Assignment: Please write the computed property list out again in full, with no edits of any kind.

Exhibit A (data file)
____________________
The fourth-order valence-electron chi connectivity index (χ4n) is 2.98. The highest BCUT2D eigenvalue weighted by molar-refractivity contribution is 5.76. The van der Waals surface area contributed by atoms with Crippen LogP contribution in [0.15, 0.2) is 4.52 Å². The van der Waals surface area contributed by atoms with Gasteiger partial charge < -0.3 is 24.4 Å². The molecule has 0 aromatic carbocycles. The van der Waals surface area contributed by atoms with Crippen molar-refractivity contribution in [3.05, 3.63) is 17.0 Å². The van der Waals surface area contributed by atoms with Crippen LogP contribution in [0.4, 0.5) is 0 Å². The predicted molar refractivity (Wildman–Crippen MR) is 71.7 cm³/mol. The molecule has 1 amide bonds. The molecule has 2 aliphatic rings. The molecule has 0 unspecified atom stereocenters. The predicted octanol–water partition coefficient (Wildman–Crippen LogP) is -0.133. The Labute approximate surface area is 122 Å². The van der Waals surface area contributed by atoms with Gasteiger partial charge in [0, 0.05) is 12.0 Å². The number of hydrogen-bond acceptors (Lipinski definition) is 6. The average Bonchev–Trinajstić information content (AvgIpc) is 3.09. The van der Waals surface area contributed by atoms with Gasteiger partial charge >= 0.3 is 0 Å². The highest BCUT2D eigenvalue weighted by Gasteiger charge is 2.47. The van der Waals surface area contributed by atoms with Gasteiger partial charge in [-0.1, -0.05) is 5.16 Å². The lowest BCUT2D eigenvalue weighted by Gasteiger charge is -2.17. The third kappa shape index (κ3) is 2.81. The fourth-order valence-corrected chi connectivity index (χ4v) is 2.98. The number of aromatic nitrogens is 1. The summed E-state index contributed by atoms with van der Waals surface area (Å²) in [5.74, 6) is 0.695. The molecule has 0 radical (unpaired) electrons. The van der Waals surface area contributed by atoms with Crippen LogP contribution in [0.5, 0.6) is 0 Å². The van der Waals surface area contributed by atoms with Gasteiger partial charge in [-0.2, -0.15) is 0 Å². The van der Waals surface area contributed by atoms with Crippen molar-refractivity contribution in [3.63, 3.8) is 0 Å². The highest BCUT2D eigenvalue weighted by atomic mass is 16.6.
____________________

The fourth-order valence-electron chi connectivity index (χ4n) is 2.98. The highest BCUT2D eigenvalue weighted by molar-refractivity contribution is 5.76. The van der Waals surface area contributed by atoms with Crippen LogP contribution in [0.15, 0.2) is 4.52 Å². The van der Waals surface area contributed by atoms with Gasteiger partial charge < -0.3 is 24.4 Å². The molecule has 0 aromatic carbocycles. The van der Waals surface area contributed by atoms with Crippen molar-refractivity contribution in [3.05, 3.63) is 17.0 Å². The van der Waals surface area contributed by atoms with Crippen LogP contribution in [0.4, 0.5) is 0 Å². The predicted molar refractivity (Wildman–Crippen MR) is 71.7 cm³/mol. The molecule has 1 amide bonds. The molecule has 2 aliphatic rings. The molecule has 0 unspecified atom stereocenters. The predicted octanol–water partition coefficient (Wildman–Crippen LogP) is -0.133. The Labute approximate surface area is 122 Å². The van der Waals surface area contributed by atoms with Gasteiger partial charge in [0, 0.05) is 12.0 Å². The number of hydrogen-bond acceptors (Lipinski definition) is 6. The average Bonchev–Trinajstić information content (AvgIpc) is 3.09. The van der Waals surface area contributed by atoms with Gasteiger partial charge >= 0.3 is 0 Å². The highest BCUT2D eigenvalue weighted by Gasteiger charge is 2.47. The van der Waals surface area contributed by atoms with Gasteiger partial charge in [-0.1, -0.05) is 5.16 Å². The lowest BCUT2D eigenvalue weighted by Gasteiger charge is -2.17. The third kappa shape index (κ3) is 2.81. The fourth-order valence-corrected chi connectivity index (χ4v) is 2.98. The number of aromatic nitrogens is 1. The summed E-state index contributed by atoms with van der Waals surface area (Å²) in [5.74, 6) is 0.695. The molecule has 0 radical (unpaired) electrons. The van der Waals surface area contributed by atoms with Crippen LogP contribution in [0.5, 0.6) is 0 Å². The van der Waals surface area contributed by atoms with Gasteiger partial charge in [-0.2, -0.15) is 0 Å². The van der Waals surface area contributed by atoms with Crippen molar-refractivity contribution in [3.63, 3.8) is 0 Å². The highest BCUT2D eigenvalue weighted by atomic mass is 16.6.